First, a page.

5 Ways Big Data and Analytics Will Change Sports
Analytics and big data are acting as game changers in many industries. However, they are on the tip of scoring major points in sports. From players to coaches and businesses, analytics make a difference in scoring touchdowns, preventing injuries, or signing contracts.
Various conferences are being held globally where coaches, players, and the leading minds in sports discussed the potential of analytics and big data. Here are our picks of the top five ways big data analytics can improve efficiency, profitability, and accuracy in sports.
1. Better Precision in the Strike Zone
In baseball, Pitch f/x technology from Sportvision is being used in all 30 Major League Baseball Stadiums to track pitches during games. While Sportvision highlights a suite of other technologies for football, baseball, and motorsports, nothing can replace the judgment calls umpires make at the plate in real-time. Nevertheless, referees and umpires can adapt Sportvision technology to accurately determine if something is a strike or a ball.
Currently, umpires are still relying on the naked eye to call a strike or ball. So, until either the technology or the baseball rules evolve, catchers like Jose Moline will still be able to game the system.
2. More Resources for Analytics Enthusiasts
When it comes to the fans, statistics buffs get to access numerous websites to see breakdowns of their favorite players and highlights of specific games and players. Using betting calculators on these websites, users can calculate the betting payout for any bet combination of stake and odds, including multiples.
These websites gather data and organize it into understandable forms for ordinary people. The creators of these websites see how pitchers’ performance has changed in a specific game. The technology they use to extract data of what an umpire’s strike/ball calls are and see the strike zone’s shape and size.
3. Live on the Field Data Collection
Presently, most of the data is collected manually during games and sports competitions. However, much of the live data moves so fast that it’s a moment lost in time. A company that’s trying to grab a larger chunk of the live data is Zebra Technologies.
As a part of their MotionWorks Sports Solution, the company makes RFID tags that can be attached to balls, equipment, or players to track movements, distance, and speed. These tags blink at 25 times per second and deliver data in 120 milliseconds. SportVU is yet another company that has six cameras in each NBA arena that collect data on the movements of every player and actions of the basketball 25x per second.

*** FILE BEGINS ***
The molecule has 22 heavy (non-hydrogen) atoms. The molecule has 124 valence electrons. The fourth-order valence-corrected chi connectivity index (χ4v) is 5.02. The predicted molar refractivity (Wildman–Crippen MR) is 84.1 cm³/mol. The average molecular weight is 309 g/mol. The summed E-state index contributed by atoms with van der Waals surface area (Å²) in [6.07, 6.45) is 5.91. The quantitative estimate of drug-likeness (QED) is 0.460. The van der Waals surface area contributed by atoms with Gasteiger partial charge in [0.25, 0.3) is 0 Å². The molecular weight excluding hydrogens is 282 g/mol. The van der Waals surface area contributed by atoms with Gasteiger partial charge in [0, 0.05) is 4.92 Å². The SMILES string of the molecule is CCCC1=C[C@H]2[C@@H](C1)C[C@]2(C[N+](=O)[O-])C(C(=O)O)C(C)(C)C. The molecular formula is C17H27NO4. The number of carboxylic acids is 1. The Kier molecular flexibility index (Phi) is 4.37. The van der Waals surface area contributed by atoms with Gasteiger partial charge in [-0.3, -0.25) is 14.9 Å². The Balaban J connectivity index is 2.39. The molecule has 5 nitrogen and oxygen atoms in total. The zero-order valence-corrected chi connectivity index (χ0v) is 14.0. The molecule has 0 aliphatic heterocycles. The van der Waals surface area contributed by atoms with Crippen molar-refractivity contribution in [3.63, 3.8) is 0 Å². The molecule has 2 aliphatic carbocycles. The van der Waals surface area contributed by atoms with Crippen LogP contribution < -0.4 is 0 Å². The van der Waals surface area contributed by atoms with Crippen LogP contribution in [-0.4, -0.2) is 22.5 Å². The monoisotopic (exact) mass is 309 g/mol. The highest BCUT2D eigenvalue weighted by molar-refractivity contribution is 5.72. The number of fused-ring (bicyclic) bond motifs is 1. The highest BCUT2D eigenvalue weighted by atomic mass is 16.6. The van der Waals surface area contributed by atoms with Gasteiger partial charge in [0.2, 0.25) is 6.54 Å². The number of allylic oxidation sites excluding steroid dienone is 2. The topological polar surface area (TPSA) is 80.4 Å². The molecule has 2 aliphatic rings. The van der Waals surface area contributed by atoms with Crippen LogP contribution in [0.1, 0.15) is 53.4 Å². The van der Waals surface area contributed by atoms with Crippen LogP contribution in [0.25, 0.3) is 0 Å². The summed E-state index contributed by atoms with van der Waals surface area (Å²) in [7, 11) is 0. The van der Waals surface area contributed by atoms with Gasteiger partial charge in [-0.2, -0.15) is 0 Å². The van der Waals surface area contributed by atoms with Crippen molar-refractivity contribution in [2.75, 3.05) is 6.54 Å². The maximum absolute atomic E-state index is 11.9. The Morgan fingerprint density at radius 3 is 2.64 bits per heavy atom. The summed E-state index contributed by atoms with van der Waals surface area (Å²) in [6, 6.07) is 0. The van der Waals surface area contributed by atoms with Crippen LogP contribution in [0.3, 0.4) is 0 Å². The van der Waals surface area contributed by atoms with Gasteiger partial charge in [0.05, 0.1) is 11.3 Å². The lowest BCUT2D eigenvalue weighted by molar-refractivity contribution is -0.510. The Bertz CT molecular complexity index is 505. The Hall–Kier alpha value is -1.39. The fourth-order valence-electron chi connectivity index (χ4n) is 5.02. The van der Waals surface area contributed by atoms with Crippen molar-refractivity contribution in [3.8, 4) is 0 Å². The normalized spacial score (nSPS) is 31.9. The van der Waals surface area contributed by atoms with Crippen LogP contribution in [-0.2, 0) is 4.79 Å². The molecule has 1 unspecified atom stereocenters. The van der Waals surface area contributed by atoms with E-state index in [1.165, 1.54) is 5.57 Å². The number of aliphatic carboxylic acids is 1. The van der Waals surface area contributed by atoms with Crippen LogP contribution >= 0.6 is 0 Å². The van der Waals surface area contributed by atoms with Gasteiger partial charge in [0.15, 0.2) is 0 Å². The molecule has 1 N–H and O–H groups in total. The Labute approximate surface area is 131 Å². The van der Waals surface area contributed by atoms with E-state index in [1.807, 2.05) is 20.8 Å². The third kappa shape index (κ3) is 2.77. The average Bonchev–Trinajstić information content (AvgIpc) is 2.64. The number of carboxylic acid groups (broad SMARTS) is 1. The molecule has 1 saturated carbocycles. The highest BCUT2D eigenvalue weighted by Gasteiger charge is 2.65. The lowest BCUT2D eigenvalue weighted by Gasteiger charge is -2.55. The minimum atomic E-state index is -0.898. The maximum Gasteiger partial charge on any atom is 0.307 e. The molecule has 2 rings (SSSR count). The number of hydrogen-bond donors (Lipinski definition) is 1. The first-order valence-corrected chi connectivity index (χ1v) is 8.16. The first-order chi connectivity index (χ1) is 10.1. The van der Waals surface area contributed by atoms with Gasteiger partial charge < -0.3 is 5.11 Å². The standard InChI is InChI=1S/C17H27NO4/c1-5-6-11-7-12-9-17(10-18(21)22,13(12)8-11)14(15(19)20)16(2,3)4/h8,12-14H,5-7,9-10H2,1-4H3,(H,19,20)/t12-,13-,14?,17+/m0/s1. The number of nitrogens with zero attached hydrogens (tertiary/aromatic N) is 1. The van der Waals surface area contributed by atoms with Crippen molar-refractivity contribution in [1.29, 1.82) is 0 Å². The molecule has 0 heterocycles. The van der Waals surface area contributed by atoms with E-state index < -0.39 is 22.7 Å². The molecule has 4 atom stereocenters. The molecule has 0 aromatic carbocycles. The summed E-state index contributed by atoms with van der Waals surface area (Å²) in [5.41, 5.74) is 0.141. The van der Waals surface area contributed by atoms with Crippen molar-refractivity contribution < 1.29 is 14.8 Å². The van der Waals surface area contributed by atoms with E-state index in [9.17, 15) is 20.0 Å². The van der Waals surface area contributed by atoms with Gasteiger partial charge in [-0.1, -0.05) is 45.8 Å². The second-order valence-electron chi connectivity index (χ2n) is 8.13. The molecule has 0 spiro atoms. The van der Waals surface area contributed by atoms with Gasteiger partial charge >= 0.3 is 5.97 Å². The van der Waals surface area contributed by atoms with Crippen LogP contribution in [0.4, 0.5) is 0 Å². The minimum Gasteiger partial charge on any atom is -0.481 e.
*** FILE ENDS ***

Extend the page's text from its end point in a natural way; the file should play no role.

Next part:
4. Predictive Insight into Fan Preferences
With teams and ticket vendors competing for the at-home experience, analytics can advance the sports fans’ experience—the better they know their fans, the better they can cater to them. For vendors, knowing when a fan is interested in an opposing team coming to town or whether a late-night match is not too late for them would be advantageous. Currently, this communication is what they require. They should know in the decision mindset when to give season ticket holders more incentive to keep them coming and retain their tickets.
A lot of sports teams, like the New England Patriots, are trying to forecast the wants and needs of fans with team-specific mobile apps that offer unique content, bathroom wait times, and in-seat concession ordering.
5. Data from Wearable Technologies
Presently, many technology vendors are trying to enter the wearable technology market, given the interest in devices like fitness trackers and Google Glass.
Adidas has a system called miCoach that operates by having players attach a wearable device to their jerseys. The coach gets to view the top performers on the device and who needs rest. It also offers real-time stats on each player, like speed, heart rate, and acceleration. Such real-time data will help trainers and physicians plan for better training and conditioning.
To conclude, better data interpretation and communication to coaches about the data through reports or charts can be supplemented by adding the MBI to the conventional NSHT. Nonetheless, remember that everything is about quantifying better each time the effect of a treatment or exercise on players’ performance and helping coaches make better decisions to enhance the chances to win. A treatment plan program is required for the players seeking treatment and it must be individualized to their unique needs and situation.